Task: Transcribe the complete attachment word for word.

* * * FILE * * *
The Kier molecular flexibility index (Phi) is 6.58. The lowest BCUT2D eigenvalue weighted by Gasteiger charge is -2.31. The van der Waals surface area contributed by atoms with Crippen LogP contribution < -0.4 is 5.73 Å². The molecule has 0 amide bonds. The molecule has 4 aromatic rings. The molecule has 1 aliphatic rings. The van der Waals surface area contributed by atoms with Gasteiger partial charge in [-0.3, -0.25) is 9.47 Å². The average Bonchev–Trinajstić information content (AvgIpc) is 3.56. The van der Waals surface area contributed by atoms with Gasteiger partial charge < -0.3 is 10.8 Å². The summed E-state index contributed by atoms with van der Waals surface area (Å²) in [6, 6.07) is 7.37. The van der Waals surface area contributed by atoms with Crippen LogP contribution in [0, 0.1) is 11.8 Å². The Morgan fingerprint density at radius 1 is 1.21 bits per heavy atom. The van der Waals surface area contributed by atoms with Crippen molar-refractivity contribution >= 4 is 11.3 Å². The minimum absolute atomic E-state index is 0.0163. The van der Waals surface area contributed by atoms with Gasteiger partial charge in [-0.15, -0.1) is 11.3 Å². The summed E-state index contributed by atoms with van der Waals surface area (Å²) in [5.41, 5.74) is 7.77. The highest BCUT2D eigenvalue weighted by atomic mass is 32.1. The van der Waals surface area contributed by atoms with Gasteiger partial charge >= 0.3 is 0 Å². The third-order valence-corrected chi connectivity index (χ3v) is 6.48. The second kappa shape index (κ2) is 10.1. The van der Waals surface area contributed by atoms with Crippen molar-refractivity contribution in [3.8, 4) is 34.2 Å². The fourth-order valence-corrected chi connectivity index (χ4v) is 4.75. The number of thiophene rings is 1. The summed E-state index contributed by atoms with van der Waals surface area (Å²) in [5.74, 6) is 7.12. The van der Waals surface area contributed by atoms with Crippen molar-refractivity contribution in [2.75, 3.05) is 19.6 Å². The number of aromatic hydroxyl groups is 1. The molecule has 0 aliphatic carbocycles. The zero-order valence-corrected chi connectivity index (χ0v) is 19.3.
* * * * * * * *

The Kier molecular flexibility index (Phi) is 6.58. The lowest BCUT2D eigenvalue weighted by Gasteiger charge is -2.31. The van der Waals surface area contributed by atoms with Crippen LogP contribution < -0.4 is 5.73 Å². The molecule has 0 amide bonds. The molecule has 4 aromatic rings. The molecule has 1 aliphatic rings. The van der Waals surface area contributed by atoms with Gasteiger partial charge in [-0.3, -0.25) is 9.47 Å². The average Bonchev–Trinajstić information content (AvgIpc) is 3.56. The van der Waals surface area contributed by atoms with Gasteiger partial charge < -0.3 is 10.8 Å². The summed E-state index contributed by atoms with van der Waals surface area (Å²) in [6, 6.07) is 7.37. The van der Waals surface area contributed by atoms with Crippen LogP contribution in [0, 0.1) is 11.8 Å². The Morgan fingerprint density at radius 1 is 1.21 bits per heavy atom. The van der Waals surface area contributed by atoms with Crippen molar-refractivity contribution >= 4 is 11.3 Å². The minimum absolute atomic E-state index is 0.0163. The van der Waals surface area contributed by atoms with Gasteiger partial charge in [-0.15, -0.1) is 11.3 Å². The summed E-state index contributed by atoms with van der Waals surface area (Å²) in [5.41, 5.74) is 7.77. The highest BCUT2D eigenvalue weighted by atomic mass is 32.1. The van der Waals surface area contributed by atoms with Gasteiger partial charge >= 0.3 is 0 Å². The third-order valence-corrected chi connectivity index (χ3v) is 6.48. The second kappa shape index (κ2) is 10.1. The van der Waals surface area contributed by atoms with Crippen molar-refractivity contribution in [3.8, 4) is 34.2 Å². The fourth-order valence-corrected chi connectivity index (χ4v) is 4.75. The number of thiophene rings is 1. The summed E-state index contributed by atoms with van der Waals surface area (Å²) in [5.74, 6) is 7.12. The van der Waals surface area contributed by atoms with Crippen molar-refractivity contribution in [2.75, 3.05) is 19.6 Å². The number of aromatic hydroxyl groups is 1. The molecule has 0 aliphatic carbocycles. The zero-order valence-corrected chi connectivity index (χ0v) is 19.3.